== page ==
These atmospheric conditions happen to be the optimum environment for certain kinds of organisms. Among the least favorite of the residents and visitors alike is, of course, mold. Our favorites (probably because we are not gardeners) are the resident mollusks: snails and slugs.
|Climbing up a brick wall|
Our admiration for large, slimy critters should be well-documented in our account of the trip through the redwoods in northern California, another wet, temperate climate. Here, the specimens are smaller, but the sheer numbers can't lie.
When we first arrived, we noticed that many (many) vertical surfaces like garden walls, tree trunks, sign posts, and doors had colorful shells stuck to them. They at first appeared to be empty and dead. Day after day we noticed them, sometimes by the dozen, everywhere we went. Most important in our observation was the time, day after day. We had yet to go out at night or very early morning.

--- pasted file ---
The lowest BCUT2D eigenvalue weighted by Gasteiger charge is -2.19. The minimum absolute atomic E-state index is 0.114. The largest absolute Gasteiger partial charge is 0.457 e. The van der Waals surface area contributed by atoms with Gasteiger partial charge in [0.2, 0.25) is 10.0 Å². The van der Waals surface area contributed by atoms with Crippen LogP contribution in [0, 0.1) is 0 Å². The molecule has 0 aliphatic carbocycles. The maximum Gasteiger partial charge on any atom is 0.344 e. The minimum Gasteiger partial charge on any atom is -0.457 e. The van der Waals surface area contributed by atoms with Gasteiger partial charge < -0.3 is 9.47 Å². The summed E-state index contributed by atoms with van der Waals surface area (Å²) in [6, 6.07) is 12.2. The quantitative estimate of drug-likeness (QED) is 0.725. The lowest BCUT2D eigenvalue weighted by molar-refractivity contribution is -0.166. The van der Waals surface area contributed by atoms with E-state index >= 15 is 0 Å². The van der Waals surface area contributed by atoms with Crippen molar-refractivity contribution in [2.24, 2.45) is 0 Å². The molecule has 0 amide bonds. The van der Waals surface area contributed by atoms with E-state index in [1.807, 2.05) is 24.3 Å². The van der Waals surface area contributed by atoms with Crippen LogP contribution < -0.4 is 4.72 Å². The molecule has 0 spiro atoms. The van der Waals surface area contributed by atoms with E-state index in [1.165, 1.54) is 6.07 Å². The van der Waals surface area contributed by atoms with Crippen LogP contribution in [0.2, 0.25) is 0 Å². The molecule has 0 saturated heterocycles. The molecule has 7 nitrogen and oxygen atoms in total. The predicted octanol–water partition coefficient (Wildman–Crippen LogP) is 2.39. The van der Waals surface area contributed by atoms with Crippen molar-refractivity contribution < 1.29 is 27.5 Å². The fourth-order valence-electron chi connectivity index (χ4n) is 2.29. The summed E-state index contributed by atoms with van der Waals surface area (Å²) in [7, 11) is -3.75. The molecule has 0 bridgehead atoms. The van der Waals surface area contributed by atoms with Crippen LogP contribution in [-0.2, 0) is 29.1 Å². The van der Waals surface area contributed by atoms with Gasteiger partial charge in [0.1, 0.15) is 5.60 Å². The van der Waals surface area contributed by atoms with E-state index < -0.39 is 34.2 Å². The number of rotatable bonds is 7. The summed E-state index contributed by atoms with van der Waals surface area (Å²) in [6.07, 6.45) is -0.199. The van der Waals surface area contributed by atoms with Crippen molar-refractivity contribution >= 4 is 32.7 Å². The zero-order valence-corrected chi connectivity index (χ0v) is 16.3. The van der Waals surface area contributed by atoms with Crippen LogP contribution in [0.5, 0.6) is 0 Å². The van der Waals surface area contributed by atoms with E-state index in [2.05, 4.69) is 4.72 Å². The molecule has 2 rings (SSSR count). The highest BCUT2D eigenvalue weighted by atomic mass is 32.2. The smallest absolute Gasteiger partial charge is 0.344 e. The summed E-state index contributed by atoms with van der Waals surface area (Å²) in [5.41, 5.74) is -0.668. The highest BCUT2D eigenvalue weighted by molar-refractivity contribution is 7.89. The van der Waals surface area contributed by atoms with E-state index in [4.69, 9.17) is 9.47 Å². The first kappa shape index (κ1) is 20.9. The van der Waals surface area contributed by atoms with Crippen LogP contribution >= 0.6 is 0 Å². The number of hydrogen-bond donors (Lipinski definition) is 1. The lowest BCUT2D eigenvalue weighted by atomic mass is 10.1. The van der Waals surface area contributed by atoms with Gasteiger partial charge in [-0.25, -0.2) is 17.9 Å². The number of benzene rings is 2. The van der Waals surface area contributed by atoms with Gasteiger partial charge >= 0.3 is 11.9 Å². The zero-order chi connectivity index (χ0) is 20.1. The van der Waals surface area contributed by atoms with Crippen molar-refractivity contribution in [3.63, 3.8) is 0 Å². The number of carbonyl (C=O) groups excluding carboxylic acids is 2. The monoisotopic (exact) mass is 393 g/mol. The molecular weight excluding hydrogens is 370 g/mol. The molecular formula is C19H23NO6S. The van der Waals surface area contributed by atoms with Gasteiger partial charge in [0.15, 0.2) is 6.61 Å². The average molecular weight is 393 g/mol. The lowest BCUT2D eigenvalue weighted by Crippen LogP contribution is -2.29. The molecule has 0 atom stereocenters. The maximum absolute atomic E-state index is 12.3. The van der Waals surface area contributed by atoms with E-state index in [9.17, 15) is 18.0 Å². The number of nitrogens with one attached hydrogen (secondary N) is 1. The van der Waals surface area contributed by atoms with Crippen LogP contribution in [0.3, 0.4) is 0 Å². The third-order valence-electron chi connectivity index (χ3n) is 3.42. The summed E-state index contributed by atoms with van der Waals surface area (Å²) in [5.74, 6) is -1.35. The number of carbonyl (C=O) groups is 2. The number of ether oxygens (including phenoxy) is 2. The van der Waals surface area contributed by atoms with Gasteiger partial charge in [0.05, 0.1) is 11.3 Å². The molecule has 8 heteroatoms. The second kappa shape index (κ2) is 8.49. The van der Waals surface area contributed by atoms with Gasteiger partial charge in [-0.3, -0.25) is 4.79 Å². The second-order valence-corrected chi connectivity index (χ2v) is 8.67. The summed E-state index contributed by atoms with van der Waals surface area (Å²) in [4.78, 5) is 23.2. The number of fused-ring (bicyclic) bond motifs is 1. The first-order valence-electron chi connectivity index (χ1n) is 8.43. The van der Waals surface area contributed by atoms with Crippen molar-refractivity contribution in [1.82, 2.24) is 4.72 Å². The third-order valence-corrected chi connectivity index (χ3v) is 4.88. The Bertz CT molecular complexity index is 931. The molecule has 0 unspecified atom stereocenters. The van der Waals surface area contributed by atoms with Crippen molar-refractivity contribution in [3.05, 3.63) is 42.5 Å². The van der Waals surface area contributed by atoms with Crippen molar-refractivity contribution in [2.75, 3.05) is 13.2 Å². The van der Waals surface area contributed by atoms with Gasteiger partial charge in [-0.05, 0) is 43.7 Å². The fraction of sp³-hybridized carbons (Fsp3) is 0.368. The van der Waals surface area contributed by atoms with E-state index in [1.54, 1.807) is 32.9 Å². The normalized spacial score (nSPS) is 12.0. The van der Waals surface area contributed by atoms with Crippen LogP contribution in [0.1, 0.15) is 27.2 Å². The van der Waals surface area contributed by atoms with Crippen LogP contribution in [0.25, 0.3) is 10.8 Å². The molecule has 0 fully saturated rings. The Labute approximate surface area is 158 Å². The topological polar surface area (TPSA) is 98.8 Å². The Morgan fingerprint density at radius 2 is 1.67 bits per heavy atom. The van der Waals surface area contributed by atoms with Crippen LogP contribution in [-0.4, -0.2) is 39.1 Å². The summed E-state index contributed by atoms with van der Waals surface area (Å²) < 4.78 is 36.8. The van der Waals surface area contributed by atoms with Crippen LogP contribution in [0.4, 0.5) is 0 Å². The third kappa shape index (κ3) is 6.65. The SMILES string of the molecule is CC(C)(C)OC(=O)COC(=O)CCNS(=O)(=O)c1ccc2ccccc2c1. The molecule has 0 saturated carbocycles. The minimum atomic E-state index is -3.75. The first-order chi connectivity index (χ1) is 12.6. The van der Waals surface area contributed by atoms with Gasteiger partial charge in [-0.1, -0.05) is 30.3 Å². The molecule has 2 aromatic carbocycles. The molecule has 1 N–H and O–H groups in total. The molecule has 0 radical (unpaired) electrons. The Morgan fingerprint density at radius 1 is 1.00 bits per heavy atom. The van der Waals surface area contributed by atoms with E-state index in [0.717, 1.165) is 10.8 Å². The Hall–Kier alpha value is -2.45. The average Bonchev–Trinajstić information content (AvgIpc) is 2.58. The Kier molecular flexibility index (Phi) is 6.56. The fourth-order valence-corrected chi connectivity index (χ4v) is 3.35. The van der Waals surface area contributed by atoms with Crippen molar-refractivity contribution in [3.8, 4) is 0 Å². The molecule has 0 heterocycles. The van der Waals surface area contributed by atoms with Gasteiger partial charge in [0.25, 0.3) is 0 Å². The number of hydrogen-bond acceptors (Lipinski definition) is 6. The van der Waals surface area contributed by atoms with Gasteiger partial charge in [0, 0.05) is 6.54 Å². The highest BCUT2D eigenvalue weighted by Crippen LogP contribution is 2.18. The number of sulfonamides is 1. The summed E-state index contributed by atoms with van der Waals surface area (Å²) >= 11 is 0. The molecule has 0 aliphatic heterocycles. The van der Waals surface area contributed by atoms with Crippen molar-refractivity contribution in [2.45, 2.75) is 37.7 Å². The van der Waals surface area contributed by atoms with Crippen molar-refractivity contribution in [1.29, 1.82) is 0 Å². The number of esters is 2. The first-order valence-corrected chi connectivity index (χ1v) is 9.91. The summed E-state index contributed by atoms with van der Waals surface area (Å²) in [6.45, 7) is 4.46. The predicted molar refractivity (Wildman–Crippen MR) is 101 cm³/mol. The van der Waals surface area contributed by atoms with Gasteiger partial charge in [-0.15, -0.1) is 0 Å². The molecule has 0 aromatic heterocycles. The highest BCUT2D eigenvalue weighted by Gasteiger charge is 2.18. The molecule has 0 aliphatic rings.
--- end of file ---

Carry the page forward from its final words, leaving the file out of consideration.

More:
When Sara started working, suddenly we had a reason to be out in the early morning. Suddenly, all the dead shells came to life with brown and grey speckled buddies. All shapes and sizes of the little scamps slowly prowl the leaf litter in search of sweet vegetation.
|Looking for a snack|
Any time spent outdoors in the early light gives us a chance to see these guys with antennae fully extended and posing for perfect photos. Our West Coast American and Irish native friends and family probably see this as no big deal or no uncommon sight. In Iowa, it was rare to see snails of ANY size. Slugs, however, were common. Lettuce and other greens grown organically in our Iowa garden were always dotted with slug holes. We saw it as a way to give a little bit back to nature.
I don't know how urban gardeners here in Dublin feel about the snails, but I do know how great it is to see them. I can't help but stop every time I see one stretched out and give a loud, "Hey Buddy!"